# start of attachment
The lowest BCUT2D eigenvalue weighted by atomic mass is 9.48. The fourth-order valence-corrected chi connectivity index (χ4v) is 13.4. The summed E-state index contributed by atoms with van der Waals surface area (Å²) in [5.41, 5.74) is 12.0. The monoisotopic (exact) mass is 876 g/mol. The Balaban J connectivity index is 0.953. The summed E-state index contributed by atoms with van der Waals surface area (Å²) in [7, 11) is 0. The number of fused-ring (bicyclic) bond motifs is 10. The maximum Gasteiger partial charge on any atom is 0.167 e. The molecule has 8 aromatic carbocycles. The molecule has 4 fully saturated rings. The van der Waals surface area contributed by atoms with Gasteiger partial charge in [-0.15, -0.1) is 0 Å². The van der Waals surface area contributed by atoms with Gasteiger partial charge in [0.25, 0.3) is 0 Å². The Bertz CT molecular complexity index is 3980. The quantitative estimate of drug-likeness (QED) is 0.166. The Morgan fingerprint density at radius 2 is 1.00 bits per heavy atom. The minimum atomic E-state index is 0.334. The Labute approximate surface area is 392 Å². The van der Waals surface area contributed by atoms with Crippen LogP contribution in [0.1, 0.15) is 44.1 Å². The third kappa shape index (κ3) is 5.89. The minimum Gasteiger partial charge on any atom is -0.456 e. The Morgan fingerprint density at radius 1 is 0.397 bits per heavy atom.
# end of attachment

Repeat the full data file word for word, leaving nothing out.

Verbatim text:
The lowest BCUT2D eigenvalue weighted by atomic mass is 9.48. The fourth-order valence-corrected chi connectivity index (χ4v) is 13.4. The summed E-state index contributed by atoms with van der Waals surface area (Å²) in [5.41, 5.74) is 12.0. The monoisotopic (exact) mass is 876 g/mol. The Balaban J connectivity index is 0.953. The summed E-state index contributed by atoms with van der Waals surface area (Å²) in [7, 11) is 0. The number of fused-ring (bicyclic) bond motifs is 10. The maximum Gasteiger partial charge on any atom is 0.167 e. The molecule has 8 aromatic carbocycles. The molecule has 4 fully saturated rings. The van der Waals surface area contributed by atoms with Gasteiger partial charge in [-0.15, -0.1) is 0 Å². The van der Waals surface area contributed by atoms with Gasteiger partial charge in [0.25, 0.3) is 0 Å². The Bertz CT molecular complexity index is 3980. The quantitative estimate of drug-likeness (QED) is 0.166. The Morgan fingerprint density at radius 2 is 1.00 bits per heavy atom. The minimum atomic E-state index is 0.334. The Labute approximate surface area is 392 Å². The van der Waals surface area contributed by atoms with Crippen LogP contribution in [0.1, 0.15) is 44.1 Å². The third kappa shape index (κ3) is 5.89. The minimum Gasteiger partial charge on any atom is -0.456 e. The Morgan fingerprint density at radius 1 is 0.397 bits per heavy atom.